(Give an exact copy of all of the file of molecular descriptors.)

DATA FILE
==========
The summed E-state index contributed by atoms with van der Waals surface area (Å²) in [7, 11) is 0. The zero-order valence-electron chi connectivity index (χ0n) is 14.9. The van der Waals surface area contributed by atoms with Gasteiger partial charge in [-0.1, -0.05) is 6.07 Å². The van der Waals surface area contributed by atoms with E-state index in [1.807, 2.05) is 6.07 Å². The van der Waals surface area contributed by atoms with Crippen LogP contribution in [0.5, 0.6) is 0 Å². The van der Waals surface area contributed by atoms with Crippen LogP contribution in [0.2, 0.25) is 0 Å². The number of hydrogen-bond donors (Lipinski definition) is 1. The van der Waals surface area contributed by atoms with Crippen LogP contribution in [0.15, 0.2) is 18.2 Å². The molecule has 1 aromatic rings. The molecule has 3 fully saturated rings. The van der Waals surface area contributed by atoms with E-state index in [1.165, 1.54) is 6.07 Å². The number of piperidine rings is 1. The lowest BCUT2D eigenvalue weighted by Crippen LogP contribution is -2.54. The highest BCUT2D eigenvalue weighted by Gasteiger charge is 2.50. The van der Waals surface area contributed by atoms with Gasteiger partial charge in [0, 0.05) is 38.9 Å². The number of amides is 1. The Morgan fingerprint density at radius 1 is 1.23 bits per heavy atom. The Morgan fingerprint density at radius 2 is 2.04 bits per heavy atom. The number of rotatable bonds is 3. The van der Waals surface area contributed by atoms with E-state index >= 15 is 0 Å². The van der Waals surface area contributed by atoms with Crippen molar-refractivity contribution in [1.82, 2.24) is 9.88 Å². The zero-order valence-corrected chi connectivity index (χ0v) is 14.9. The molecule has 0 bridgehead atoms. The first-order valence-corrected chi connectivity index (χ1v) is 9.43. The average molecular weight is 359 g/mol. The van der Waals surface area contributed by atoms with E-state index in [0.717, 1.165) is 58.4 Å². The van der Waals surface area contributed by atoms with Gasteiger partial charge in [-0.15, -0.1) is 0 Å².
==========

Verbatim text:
The summed E-state index contributed by atoms with van der Waals surface area (Å²) in [7, 11) is 0. The zero-order valence-electron chi connectivity index (χ0n) is 14.9. The van der Waals surface area contributed by atoms with Gasteiger partial charge in [-0.1, -0.05) is 6.07 Å². The van der Waals surface area contributed by atoms with E-state index in [1.807, 2.05) is 6.07 Å². The van der Waals surface area contributed by atoms with Crippen LogP contribution in [0.5, 0.6) is 0 Å². The van der Waals surface area contributed by atoms with Crippen LogP contribution in [0.2, 0.25) is 0 Å². The number of hydrogen-bond donors (Lipinski definition) is 1. The van der Waals surface area contributed by atoms with Crippen LogP contribution in [0.15, 0.2) is 18.2 Å². The molecule has 1 aromatic rings. The molecule has 3 fully saturated rings. The van der Waals surface area contributed by atoms with E-state index in [1.165, 1.54) is 6.07 Å². The number of piperidine rings is 1. The lowest BCUT2D eigenvalue weighted by Crippen LogP contribution is -2.54. The highest BCUT2D eigenvalue weighted by Gasteiger charge is 2.50. The van der Waals surface area contributed by atoms with Gasteiger partial charge in [0, 0.05) is 38.9 Å². The number of amides is 1. The Morgan fingerprint density at radius 1 is 1.23 bits per heavy atom. The Morgan fingerprint density at radius 2 is 2.04 bits per heavy atom. The number of rotatable bonds is 3. The van der Waals surface area contributed by atoms with E-state index >= 15 is 0 Å². The van der Waals surface area contributed by atoms with Crippen molar-refractivity contribution in [1.82, 2.24) is 9.88 Å². The zero-order valence-corrected chi connectivity index (χ0v) is 14.9. The molecule has 0 bridgehead atoms. The first-order valence-corrected chi connectivity index (χ1v) is 9.43. The average molecular weight is 359 g/mol. The van der Waals surface area contributed by atoms with E-state index in [0.717, 1.165) is 58.4 Å². The van der Waals surface area contributed by atoms with Gasteiger partial charge in [-0.15, -0.1) is 0 Å².